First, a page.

A more complicated statistic is the first crossing time, the step at which the random walk reaches a particular value. Here we might want to know how long it took the random walk to get at least 10 steps away from the origin 0 in either direction. np.abs(walk) >= 10 gives us a boolean array indicating where the walk has reached or exceeded 10, but we want the index of the first 10 or -10. Turns out this can be computed using argmax, which returns the first index of the maximum value in the boolean array (True is the maximum value):

In [221]: (np.abs(walk) >= 10).argmax()
Out[221]: 37

Note that using argmax here is not always efficient because it always makes a full scan of the array. In this special case once a True is observed we know it to be the maximum value.

## Simulating Many Random Walks at Once

If your goal was to simulate many random walks, say 5,000 of them, you can generate all of the random walks with minor modifications to the above code. The numpy.random functions if passed a 2-tuple will generate a 2D array of draws, and we can compute the cumulative sum across the rows to compute all 5,000 random walks in one shot:

In [222]: nwalks = 5000

In [223]: nsteps = 1000

In [224]: draws = np.random.randint(0, 2, size=(nwalks, nsteps)) # 0 or 1

In [225]: steps = np.where(draws > 0, 1, -1)

In [226]: walks = steps.cumsum(1)

In [227]: walks
Out[227]:
array([[  1,   0,   1, ...,   8,   7,   8],
[  1,   0,  -1, ...,  34,  33,  32],
[  1,   0,  -1, ...,   4,   5,   4],
...,
[  1,   2,   1, ...,  24,  25,  26],
[  1,   2,   3, ...,  14,  13,  14],
[ -1,  -2,  -3, ..., -24, -23, -22]])

Now, we can compute the maximum and minimum values obtained over all of the walks:

In [228]: walks.max()        In [229]: walks.min()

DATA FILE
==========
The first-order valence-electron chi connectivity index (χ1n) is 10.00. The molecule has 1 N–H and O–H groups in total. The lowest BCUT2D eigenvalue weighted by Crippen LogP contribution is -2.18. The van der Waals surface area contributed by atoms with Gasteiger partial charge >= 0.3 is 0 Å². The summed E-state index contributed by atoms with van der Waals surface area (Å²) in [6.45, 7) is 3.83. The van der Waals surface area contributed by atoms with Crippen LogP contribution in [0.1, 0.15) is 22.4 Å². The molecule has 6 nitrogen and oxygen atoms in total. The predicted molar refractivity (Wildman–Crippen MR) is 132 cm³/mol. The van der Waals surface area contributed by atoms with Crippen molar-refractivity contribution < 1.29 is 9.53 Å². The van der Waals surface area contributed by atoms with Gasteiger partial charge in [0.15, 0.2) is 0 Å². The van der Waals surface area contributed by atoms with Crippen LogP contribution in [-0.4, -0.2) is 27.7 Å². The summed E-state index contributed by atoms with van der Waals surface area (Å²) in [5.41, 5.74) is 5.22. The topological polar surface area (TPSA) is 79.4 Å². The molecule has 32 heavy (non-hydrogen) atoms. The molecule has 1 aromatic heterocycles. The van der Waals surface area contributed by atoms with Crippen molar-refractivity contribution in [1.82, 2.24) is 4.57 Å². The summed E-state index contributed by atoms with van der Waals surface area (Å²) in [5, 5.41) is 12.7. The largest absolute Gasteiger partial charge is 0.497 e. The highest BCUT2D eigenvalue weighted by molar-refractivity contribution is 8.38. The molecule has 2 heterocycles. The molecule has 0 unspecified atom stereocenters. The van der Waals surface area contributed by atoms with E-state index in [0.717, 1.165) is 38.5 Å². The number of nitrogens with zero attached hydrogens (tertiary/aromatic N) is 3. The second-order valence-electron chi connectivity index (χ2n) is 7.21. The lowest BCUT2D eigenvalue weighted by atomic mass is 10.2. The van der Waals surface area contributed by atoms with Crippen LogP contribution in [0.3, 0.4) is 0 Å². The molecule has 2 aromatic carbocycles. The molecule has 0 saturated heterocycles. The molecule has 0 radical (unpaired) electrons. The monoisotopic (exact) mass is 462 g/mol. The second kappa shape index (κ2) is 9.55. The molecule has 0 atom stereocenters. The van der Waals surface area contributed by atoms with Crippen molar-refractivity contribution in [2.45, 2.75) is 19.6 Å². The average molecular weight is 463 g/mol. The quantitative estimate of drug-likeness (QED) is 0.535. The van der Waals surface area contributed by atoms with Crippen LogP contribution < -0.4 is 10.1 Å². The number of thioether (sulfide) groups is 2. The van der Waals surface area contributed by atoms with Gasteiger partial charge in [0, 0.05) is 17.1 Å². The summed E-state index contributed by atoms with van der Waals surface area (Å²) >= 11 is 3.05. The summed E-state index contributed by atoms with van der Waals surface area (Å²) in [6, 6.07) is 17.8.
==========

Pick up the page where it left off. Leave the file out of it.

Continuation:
Out[228]: 138                Out[229]: -133

Out of these walks, let’s compute the minimum crossing time to 30 or -30. This is slightly tricky because not all 5,000 of them reach 30. We can check this using the any method:

In [230]: hits30 = (np.abs(walks) >= 30).any(1)

In [231]: hits30
Out[231]: array([False, True, False, ..., False, True, False], dtype=bool)

In [232]: hits30.sum() # Number that hit 30 or -30
Out[232]: 3410

We can use this boolean array to select out the rows of walks that actually cross the absolute 30 level and call argmax across axis 1 to get the crossing times:

In [233]: crossing_times = (np.abs(walks[hits30]) >= 30).argmax(1)

In [234]: crossing_times.mean()
Out[234]: 498.88973607038122

Feel free to experiment with other distributions for the steps other than equal sized coin flips. You need only use a different random number generation function, like normal to generate normally distributed steps with some mean and standard deviation:

In [235]: steps = np.random.normal(loc=0, scale=0.25,
.....:                          size=(nwalks, nsteps))

## With Safari, you learn the way you learn best. Get unlimited access to videos, live online training, learning paths, books, interactive tutorials, and more.

No credit card required